$$\Delta V_x=\Delta I_x\:\frac{R_1\:R_2}{R_1+R_2}$$

If you change the current in a resistor \$R\$ by \$\Delta I_x\$ then I think you already know that the voltage drop across that resistor will change by \$\Delta I_x\cdot R\$. In short, \$\Delta V_x=R\cdot \Delta I_x\$. But that can be rewritten as: \$R=\frac{\Delta V_x}{\Delta I_x}\$. So the above equation can be slightly adjusted to get:

$$R=\frac{\Delta V_x}{\Delta I_x}=\frac{R_1\:R_2}{R_1+R_2}$$

And there it is. The same result you'd get anyway had you instead simply treated the two resistors as being in parallel.

I'm sure you've read other ways to do this. I thought I'd take a totally different approach that you don't nearly as often see on the web in order to see if it flies for you. It may not. But at least I gave it a shot.

Just take note that one end of those resistors could be grounded, so that \$V_2=0\:\text{V}\$. And then you'd have a simple voltage divider with a single voltage supply. All the equations would still hold, though, because it really doesn't matter what value you give to \$V_2\$. The above logic just keeps on working the same way, regardless. And the voltages themselves fall away and disappear in the final result. So from that you can be sure they don't matter. So far as the injected current sees things, it is as if the two resistors were in parallel.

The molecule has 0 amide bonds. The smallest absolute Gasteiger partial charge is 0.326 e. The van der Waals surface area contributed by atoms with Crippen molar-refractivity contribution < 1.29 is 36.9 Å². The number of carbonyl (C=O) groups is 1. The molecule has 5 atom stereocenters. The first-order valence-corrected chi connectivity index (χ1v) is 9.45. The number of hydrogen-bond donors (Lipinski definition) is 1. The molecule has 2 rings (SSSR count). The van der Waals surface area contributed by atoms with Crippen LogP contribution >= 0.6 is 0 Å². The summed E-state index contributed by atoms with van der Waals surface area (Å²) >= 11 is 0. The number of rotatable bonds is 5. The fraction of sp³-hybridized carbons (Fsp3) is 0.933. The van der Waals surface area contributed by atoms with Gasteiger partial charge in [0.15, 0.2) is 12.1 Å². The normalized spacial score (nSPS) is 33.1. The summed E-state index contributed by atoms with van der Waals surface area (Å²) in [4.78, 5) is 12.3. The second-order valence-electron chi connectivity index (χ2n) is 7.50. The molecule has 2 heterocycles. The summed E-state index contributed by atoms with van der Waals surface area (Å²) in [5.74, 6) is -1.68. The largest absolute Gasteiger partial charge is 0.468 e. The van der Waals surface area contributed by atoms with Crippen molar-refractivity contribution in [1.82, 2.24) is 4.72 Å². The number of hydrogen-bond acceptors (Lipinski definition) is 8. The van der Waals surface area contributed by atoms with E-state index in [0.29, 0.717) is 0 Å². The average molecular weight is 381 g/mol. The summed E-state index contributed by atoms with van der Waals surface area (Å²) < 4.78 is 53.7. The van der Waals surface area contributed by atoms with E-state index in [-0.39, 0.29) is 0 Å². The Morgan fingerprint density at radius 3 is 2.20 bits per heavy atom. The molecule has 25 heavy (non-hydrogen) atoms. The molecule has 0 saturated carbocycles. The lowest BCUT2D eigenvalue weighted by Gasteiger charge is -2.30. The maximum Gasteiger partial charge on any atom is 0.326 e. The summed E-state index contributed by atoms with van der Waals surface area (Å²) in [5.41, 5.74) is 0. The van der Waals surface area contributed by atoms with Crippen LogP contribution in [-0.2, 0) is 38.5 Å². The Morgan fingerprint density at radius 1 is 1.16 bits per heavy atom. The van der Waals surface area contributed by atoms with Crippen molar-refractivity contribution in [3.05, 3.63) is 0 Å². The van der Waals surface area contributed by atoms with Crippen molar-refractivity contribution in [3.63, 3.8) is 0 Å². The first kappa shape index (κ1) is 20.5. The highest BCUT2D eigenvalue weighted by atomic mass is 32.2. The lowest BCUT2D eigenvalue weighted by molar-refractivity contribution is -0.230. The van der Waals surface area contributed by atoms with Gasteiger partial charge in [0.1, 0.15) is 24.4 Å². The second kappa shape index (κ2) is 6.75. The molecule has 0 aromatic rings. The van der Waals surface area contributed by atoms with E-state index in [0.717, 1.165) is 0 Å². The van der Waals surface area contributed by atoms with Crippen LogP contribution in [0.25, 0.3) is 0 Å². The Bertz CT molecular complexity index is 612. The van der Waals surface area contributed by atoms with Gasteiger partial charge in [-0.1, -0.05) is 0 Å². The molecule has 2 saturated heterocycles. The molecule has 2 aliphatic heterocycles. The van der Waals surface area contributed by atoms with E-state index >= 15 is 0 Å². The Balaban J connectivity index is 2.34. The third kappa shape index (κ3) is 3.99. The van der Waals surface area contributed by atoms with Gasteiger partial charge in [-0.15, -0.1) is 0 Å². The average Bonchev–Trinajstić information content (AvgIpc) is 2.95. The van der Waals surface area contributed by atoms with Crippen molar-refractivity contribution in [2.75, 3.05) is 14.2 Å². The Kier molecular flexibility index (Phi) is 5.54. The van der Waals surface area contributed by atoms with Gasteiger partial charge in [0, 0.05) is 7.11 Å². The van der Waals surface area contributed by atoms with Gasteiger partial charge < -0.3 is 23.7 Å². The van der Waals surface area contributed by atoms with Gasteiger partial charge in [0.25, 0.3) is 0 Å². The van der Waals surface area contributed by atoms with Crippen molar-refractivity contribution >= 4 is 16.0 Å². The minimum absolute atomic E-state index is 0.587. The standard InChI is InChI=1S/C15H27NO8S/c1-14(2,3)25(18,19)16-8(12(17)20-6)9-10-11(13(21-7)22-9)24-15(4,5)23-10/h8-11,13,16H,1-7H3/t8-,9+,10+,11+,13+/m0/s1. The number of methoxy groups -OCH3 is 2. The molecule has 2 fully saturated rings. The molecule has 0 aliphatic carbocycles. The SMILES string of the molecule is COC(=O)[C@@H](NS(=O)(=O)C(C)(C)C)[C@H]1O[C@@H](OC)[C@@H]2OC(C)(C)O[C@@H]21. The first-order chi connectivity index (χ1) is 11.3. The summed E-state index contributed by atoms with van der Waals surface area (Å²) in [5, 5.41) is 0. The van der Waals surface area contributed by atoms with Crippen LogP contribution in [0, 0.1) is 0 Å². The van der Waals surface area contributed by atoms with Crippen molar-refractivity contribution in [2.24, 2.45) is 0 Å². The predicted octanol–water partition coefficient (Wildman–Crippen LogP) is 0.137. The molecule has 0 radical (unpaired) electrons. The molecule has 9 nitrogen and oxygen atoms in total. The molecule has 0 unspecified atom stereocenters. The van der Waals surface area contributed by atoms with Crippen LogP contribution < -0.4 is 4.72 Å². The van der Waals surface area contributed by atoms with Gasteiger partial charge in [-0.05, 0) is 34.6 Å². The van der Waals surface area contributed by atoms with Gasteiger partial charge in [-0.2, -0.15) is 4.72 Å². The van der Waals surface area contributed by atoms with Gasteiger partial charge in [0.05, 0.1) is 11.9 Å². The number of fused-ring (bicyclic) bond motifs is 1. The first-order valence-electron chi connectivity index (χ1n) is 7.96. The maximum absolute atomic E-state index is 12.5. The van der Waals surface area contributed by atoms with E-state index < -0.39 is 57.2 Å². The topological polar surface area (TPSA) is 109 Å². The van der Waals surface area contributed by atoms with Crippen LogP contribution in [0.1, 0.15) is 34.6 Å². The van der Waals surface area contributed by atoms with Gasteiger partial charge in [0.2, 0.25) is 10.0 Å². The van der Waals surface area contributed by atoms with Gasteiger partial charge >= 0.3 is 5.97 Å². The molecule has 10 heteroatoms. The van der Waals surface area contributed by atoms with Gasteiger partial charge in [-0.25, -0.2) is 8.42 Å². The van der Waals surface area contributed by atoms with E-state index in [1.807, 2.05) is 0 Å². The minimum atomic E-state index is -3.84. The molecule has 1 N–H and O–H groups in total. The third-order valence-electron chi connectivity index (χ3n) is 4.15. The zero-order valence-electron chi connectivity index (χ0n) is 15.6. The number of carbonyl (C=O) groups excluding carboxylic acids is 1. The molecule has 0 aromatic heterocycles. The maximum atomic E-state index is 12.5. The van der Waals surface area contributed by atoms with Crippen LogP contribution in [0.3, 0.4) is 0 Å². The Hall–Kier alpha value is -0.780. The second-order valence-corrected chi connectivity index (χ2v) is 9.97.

And this fact now seems to say something else. Since \$V_1\$ and \$V_2\$ can be different voltage values (they certainly do NOT have to be the same), we could simply place a battery or voltage supply's terminals where \$V_1\$ and \$V_2\$ are at. In other words, just replace them with a voltage supply. And when you think about that, you are forced to realize that a voltage supply looks like a "short" from the perspective of the injected current.

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  • \$\begingroup\$ Thank you Jonk for your long answer, i have read and appreciate the time you've spent writing it. Ive found i video that explains it well: youtube.com/watch?v=q1VIKR0W5NA \$\endgroup\$ – user203610 Nov 9 '18 at 13:31
  • \$\begingroup\$ But thank you for writing this response! \$\endgroup\$ – user203610 Nov 9 '18 at 13:31
  • \$\begingroup\$ Clearly very knowledgeable person, salute! \$\endgroup\$ – user203610 Nov 9 '18 at 13:40

"....both of the ends of the divider are connected to 0 Ohms with respect to ground and as far as impedance (or resistance) is concerned the two are in parallel."

This sentence is uncomplete. It depends from where you are looking into the circuit. As seen from the supply voltage Vcc, both resistors are, of course, in series. However, the input resistance of the whole circuit - as seen from the signal source (to be connected to the base node) - is most important. And referenced to this node, the signal sourse sees two resistors which are (ac wise) connected to ground: 80k directly and 20k via the zero internal source resistance of Vcc. That means - as far as the input resistance of the amplifier stage is concerned, both resistors are to be considered in parallel.

In general, if you have two resistors with one common node, you cannot say if they act in series or in parallel - it always depends from where you are looking into the circuit.